Near the end of the Phaedrus Socrates relates the myth of Theuth, who presents his many gifts, including that of writing, to the Egyptian King Thamus, who will judge the benefits and burdens of each. Theuth offers letters as a cure for forgetting, declaring that written language will make the Egyptians wiser by improving their memory. The king, however, reckons that the true purpose of letters is simply reminding his people of something already forgotten. He insists that this alphabetic technology, the gift of letters, will, in fact, produce forgetting. When Egyptians rely solely on writing to remember, they will be reminded from the outside with foreign signs. They will no longer trust authentic memory that emanates from their souls.

Detail of Jan Palach’s Grave

Detail of Jan Palach’s Grave, designed by Olbram Zoubek


A little more than four months before Palach died, a Pole named Ryszard Siwiec lit himself on fire during a festival in Warsaw’s Tenth-Anniversary Stadium. He is considered to be the first person to self-immolate as a protest against the Soviet invasion of Czechoslovakia. His immolation was captured on film. In the footage, he can be seen shouting his protests and pushing away the people who have come to his aid. After the flames are snuffed out, the police haul the still conscious Siwiec away.

At university Siwiec had studied philosophy. During World War II he fought in the Polish Home Army, the main underground resistance organization. After the brutal defeat of the Warsaw Uprising, the Germans left the Polish capital in ruins. The stadium where Siwiec self-immolated was built primarily from the rubble.


Chapter 23 of the Lotus Sutra narrates the story of the Medicine Buddha, who, upon having sacrificed all worldly possessions, comes to make the ultimate sacrifice. To prepare, he adorns his body with jewels. He swallows incense and swigs fragrant liniments as part of his terrible Eucharist. He anoints his head with oil. Then, in one painstaking gesture, he ignites the incendiaries.

The light that shines from the fiery Medicine Buddha as he burns heals the world even as it chars his flesh and extinguishes his life. His death illuminates those who receive the light and heat of the medicinal flame.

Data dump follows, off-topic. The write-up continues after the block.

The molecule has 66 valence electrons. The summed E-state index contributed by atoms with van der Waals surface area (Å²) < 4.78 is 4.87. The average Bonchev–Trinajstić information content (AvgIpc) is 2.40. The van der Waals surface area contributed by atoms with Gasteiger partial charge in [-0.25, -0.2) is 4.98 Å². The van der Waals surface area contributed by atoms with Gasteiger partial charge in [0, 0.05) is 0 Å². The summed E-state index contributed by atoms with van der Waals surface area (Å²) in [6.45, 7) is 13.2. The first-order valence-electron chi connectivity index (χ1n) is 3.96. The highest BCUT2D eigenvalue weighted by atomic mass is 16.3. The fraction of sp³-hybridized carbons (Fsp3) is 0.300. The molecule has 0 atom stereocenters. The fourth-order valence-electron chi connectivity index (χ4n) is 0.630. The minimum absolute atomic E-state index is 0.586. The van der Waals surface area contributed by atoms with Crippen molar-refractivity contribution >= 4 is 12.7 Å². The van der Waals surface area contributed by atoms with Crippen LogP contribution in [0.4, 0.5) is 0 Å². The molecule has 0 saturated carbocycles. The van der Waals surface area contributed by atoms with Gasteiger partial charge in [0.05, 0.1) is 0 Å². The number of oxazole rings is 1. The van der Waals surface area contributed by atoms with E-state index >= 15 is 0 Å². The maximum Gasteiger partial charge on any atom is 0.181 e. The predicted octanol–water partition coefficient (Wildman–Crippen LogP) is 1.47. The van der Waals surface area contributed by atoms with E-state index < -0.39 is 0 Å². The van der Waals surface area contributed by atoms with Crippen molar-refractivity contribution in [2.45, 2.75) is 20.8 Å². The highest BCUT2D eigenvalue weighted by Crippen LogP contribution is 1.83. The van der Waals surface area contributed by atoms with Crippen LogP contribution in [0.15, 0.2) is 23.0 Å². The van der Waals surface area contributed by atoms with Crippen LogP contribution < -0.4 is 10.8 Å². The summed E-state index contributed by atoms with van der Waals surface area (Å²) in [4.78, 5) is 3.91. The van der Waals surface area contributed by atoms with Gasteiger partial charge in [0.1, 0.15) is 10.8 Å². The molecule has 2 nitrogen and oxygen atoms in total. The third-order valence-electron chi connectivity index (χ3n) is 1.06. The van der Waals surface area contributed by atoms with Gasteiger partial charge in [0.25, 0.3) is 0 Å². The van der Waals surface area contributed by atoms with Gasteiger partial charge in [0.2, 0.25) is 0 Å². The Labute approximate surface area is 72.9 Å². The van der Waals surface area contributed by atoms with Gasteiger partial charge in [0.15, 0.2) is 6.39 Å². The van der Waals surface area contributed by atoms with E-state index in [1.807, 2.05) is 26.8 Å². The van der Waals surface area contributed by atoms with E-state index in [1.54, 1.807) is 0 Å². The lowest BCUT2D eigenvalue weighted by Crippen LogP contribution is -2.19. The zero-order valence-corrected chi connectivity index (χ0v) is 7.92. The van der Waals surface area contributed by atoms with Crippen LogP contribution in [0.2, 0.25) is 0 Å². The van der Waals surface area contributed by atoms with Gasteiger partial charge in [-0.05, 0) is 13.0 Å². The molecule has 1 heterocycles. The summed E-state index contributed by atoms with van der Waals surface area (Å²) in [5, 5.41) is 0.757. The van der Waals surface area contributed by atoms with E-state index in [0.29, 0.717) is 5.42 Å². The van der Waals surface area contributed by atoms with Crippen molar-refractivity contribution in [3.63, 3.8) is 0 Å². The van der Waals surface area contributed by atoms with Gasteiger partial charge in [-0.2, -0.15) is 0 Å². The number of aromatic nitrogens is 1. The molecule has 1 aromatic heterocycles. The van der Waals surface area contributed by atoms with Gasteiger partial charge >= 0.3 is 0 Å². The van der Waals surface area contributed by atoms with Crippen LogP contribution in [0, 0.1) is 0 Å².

There is a point at which the fat of a human body begins to leak out through the cracks of charred skin, adding fuel to the fire. At this point, the body itself becomes a torch that can burn for several hours even after flames have consumed the gasoline on the skin’s surface. Clothing acts as a wick, pulling the fat toward the fire. Should the heat be sustained at a high enough temperature for a long enough time, bones will vitrify, turning to glass.


What is a face? The Lithuanian-born philosopher Emmanuel Lévinas writes that the face is a disruption of the epistemological parameters within which we place another person. That is, the face already exceeds everything we can ever know about someone else. It is both the site of one’s identity (as a sign of sex, gender, ethnicity, and age, for example) and the undoing of that identity (by way of performance, of masking ourselves).

Lévinas also writes that our encounter with otherness and difference in the face of the other person mirrors our encounter with death. In both instances, we confront something that does not make sense. In the death of a friend, we face someone that both is and is not what remains after death. The corpse retains the lifeless face but no longer signifies the person who lived. Otherwise, why would we need to display photographs of the dead at funerals? In this way, the dead body becomes an empty symbol, which only underscores the fact that the living body was already a breach in our understanding.

Detail of Jan Palach memorial plaque

Detail of Jan Palach memorial plaque at the Philosophy Department of Charles University, designed by Olbram Zoubek


Palach’s family originally interred his body in Prague’s Olšany Cemetery. In 1973, in an attempt to demolish the shrine that had built up around the grave, the secret police exhumed the body, cremated it, and sent the ashes to his family about 25 miles north of the capital. His former grave was given to someone else. A year later, his mother was allowed to inter Palach’s remains in a local cemetery.

In autumn 1990 the urn containing Palach’s ashes was exhumed and “returned” to Olšany Cemetery.